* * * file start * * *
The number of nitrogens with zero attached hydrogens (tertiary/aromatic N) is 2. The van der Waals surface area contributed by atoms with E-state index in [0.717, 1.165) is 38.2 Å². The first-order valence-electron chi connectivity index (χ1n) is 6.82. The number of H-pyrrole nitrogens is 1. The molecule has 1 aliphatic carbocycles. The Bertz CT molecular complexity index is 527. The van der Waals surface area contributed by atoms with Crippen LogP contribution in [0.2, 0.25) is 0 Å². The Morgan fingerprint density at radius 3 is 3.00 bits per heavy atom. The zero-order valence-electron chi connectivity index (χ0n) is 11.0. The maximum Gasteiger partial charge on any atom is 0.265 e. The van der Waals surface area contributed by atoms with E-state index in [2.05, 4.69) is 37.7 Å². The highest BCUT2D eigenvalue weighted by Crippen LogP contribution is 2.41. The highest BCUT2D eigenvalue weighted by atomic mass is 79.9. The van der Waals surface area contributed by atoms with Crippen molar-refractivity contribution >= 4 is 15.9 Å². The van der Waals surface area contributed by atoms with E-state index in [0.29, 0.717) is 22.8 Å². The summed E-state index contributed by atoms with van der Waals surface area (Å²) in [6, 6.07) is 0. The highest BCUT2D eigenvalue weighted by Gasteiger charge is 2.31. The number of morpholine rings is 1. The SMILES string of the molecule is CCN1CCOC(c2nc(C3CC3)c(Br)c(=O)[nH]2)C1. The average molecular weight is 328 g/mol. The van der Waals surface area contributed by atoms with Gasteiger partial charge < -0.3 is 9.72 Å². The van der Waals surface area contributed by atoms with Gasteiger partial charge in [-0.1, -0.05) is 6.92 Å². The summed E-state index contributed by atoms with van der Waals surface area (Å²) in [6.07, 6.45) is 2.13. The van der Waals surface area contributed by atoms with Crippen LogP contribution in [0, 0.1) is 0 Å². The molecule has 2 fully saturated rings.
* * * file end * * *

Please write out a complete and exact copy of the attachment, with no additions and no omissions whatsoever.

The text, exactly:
The number of nitrogens with zero attached hydrogens (tertiary/aromatic N) is 2. The van der Waals surface area contributed by atoms with E-state index in [0.717, 1.165) is 38.2 Å². The first-order valence-electron chi connectivity index (χ1n) is 6.82. The number of H-pyrrole nitrogens is 1. The molecule has 1 aliphatic carbocycles. The Bertz CT molecular complexity index is 527. The van der Waals surface area contributed by atoms with Crippen LogP contribution in [0.2, 0.25) is 0 Å². The Morgan fingerprint density at radius 3 is 3.00 bits per heavy atom. The zero-order valence-electron chi connectivity index (χ0n) is 11.0. The maximum Gasteiger partial charge on any atom is 0.265 e. The van der Waals surface area contributed by atoms with E-state index in [2.05, 4.69) is 37.7 Å². The highest BCUT2D eigenvalue weighted by Crippen LogP contribution is 2.41. The highest BCUT2D eigenvalue weighted by atomic mass is 79.9. The van der Waals surface area contributed by atoms with Crippen molar-refractivity contribution >= 4 is 15.9 Å². The van der Waals surface area contributed by atoms with E-state index in [0.29, 0.717) is 22.8 Å². The summed E-state index contributed by atoms with van der Waals surface area (Å²) in [6, 6.07) is 0. The highest BCUT2D eigenvalue weighted by Gasteiger charge is 2.31. The number of morpholine rings is 1. The SMILES string of the molecule is CCN1CCOC(c2nc(C3CC3)c(Br)c(=O)[nH]2)C1. The average molecular weight is 328 g/mol. The van der Waals surface area contributed by atoms with Gasteiger partial charge < -0.3 is 9.72 Å². The van der Waals surface area contributed by atoms with Gasteiger partial charge in [-0.1, -0.05) is 6.92 Å². The summed E-state index contributed by atoms with van der Waals surface area (Å²) in [6.07, 6.45) is 2.13. The van der Waals surface area contributed by atoms with Crippen LogP contribution in [0, 0.1) is 0 Å². The molecule has 2 fully saturated rings.